There are other causes of breastfeeding pain problems and you should not ignore them. If you feel continuous pain on your nipples or breasts, immediately ask help from a lactation consultant or consult a doctor.
How to Wean Off Breastfeeding
There are lots of opinions about how and when to wean a baby from breastfeeding. Here are the two main approaches on how to wean off breastfeeding:
Your baby decides when to stop breastfeeding. Your baby may give you signs that he is ready to stop nursing, such as being distracted while nursing, being fussier than usual, or being more interested in solid foods.
Mom decides when to stop breastfeeding. This approach can be a bit more difficult than baby-led weaning since you are in control in this situation and your baby may not be as comfortable.
Many breastfeeding mothers experience judgment, criticism, or simply an overload of other peoples “good-intentioned” advice. For instance, people may tell you that you shouldn’t breastfeed so often. They might tell you that your baby is too old to still be breastfeeding. However, despite what others are telling you, you are in charge of your life. You can choose when and how to wean your baby from breastfeeding. You know your baby best.
When you decide to wean off breastfeeding, whether it is at your baby’s will or your own, here are some tips to make the process go more smoothly.
TIPS ON HOW TO WEAN OFF BREASTFEEDING
Make the transition a slow process
If the baby is big enough, introduce more solids with one meal/snack at a time (while taking away one nursing session at a time). This will help prevent problems with your breasts (such as from becoming engorged). It will also help baby adjust to the change.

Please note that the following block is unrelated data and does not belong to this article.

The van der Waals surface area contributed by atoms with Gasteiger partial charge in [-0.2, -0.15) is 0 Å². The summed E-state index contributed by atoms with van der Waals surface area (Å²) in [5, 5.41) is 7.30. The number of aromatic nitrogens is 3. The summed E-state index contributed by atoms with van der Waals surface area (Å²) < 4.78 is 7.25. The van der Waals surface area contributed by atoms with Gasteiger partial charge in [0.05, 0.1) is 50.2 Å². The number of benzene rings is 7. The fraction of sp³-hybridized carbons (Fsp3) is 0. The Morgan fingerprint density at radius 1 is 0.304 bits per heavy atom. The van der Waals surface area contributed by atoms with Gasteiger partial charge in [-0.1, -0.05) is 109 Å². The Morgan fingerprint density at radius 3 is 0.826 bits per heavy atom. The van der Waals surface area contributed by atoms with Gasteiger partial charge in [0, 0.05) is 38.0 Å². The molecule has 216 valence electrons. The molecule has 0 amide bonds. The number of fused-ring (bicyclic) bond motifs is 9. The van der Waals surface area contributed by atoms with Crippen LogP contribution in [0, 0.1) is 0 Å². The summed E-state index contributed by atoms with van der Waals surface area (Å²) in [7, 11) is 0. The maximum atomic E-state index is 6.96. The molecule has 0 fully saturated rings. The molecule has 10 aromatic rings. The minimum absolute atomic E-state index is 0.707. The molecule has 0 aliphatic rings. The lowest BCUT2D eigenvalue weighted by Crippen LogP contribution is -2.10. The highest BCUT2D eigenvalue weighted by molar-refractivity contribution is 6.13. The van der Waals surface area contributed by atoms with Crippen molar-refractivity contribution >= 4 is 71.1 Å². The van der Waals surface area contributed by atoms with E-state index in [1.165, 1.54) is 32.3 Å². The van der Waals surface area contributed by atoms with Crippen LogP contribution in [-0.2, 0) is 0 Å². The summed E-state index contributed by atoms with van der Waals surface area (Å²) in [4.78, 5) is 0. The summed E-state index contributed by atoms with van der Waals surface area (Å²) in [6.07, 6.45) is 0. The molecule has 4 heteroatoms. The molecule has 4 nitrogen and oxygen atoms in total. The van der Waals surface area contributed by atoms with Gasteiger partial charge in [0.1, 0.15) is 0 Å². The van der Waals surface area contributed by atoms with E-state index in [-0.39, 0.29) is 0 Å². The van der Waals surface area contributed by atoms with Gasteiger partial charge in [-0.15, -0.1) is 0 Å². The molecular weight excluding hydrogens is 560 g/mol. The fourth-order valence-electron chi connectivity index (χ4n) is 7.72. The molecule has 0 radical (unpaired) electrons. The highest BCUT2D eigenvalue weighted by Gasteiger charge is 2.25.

Comfort and bond with your baby in other ways
Especially if your baby is used to breastfeeding for comfort, weaning will be much better if you connect with your baby in different ways that still make him feel calm and cared for. For instance, try distracting him when he wants to breastfeed by playing with him or try to offer a drink out of a sippy cup.
Support baby’s bond with Dad (or another adult, if he isn’t around)
Breastfeeding moms have a strong attachment and bond with their babies. There is something so special about this relationship. But it is okay to allow Dad to be close to the baby as well. If the baby is wanting to breastfeed, let Dad take care of him for a bit. He could cuddle him or play with him to distract him.
If weaning seems too difficult for your baby, it is also okay to try again in a few weeks.
Weaning can be difficult for mom and baby. If you feel like your baby is really having a tough time, especially if he is ill, you have recently moved, or there are other things going on that might stress him, you could consider giving it a bit more time. Weaning will happen eventually whether you press it or not.
The breastfeeding experience is a precious thing, but it has to be weaned at some point, so now that you have more information, you can make an informed decision about how and when to wean off breastfeeding.